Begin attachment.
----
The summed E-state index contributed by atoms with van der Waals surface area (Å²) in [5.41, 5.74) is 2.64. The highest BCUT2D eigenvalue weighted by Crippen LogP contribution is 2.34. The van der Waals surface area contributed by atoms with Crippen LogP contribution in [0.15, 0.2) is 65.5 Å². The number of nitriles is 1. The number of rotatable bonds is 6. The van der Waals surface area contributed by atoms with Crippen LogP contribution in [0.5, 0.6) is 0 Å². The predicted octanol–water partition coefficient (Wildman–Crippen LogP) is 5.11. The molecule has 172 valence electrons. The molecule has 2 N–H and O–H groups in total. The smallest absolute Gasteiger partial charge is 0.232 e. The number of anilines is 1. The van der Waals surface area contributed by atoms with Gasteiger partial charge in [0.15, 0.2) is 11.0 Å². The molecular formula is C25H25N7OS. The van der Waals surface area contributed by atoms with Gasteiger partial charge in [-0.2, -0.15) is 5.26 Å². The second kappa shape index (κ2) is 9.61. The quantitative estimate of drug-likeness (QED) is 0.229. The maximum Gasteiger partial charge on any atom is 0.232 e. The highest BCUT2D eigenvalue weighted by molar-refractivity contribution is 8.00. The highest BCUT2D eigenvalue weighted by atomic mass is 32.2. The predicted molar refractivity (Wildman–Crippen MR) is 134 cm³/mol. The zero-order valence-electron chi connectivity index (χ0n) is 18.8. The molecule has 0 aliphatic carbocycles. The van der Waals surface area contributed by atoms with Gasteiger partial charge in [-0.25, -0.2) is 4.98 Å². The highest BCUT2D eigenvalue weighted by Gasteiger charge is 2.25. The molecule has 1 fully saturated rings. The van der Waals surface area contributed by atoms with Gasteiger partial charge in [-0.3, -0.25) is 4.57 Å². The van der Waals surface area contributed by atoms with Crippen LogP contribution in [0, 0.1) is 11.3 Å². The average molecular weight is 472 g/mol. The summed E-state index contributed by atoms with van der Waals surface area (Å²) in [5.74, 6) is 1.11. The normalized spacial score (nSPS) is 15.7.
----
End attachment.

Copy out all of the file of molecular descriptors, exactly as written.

The summed E-state index contributed by atoms with van der Waals surface area (Å²) in [5.41, 5.74) is 2.64. The highest BCUT2D eigenvalue weighted by Crippen LogP contribution is 2.34. The van der Waals surface area contributed by atoms with Crippen LogP contribution in [0.15, 0.2) is 65.5 Å². The number of nitriles is 1. The number of rotatable bonds is 6. The van der Waals surface area contributed by atoms with Crippen LogP contribution in [0.5, 0.6) is 0 Å². The predicted octanol–water partition coefficient (Wildman–Crippen LogP) is 5.11. The molecule has 172 valence electrons. The molecule has 2 N–H and O–H groups in total. The smallest absolute Gasteiger partial charge is 0.232 e. The number of anilines is 1. The van der Waals surface area contributed by atoms with Gasteiger partial charge in [0.15, 0.2) is 11.0 Å². The molecular formula is C25H25N7OS. The van der Waals surface area contributed by atoms with Gasteiger partial charge in [-0.2, -0.15) is 5.26 Å². The second kappa shape index (κ2) is 9.61. The quantitative estimate of drug-likeness (QED) is 0.229. The maximum Gasteiger partial charge on any atom is 0.232 e. The highest BCUT2D eigenvalue weighted by molar-refractivity contribution is 8.00. The highest BCUT2D eigenvalue weighted by atomic mass is 32.2. The predicted molar refractivity (Wildman–Crippen MR) is 134 cm³/mol. The zero-order valence-electron chi connectivity index (χ0n) is 18.8. The molecule has 0 aliphatic carbocycles. The van der Waals surface area contributed by atoms with Gasteiger partial charge in [-0.25, -0.2) is 4.98 Å². The highest BCUT2D eigenvalue weighted by Gasteiger charge is 2.25. The molecule has 1 fully saturated rings. The van der Waals surface area contributed by atoms with Gasteiger partial charge in [-0.3, -0.25) is 4.57 Å². The van der Waals surface area contributed by atoms with Crippen LogP contribution in [0, 0.1) is 11.3 Å². The average molecular weight is 472 g/mol. The summed E-state index contributed by atoms with van der Waals surface area (Å²) in [5.74, 6) is 1.11. The normalized spacial score (nSPS) is 15.7.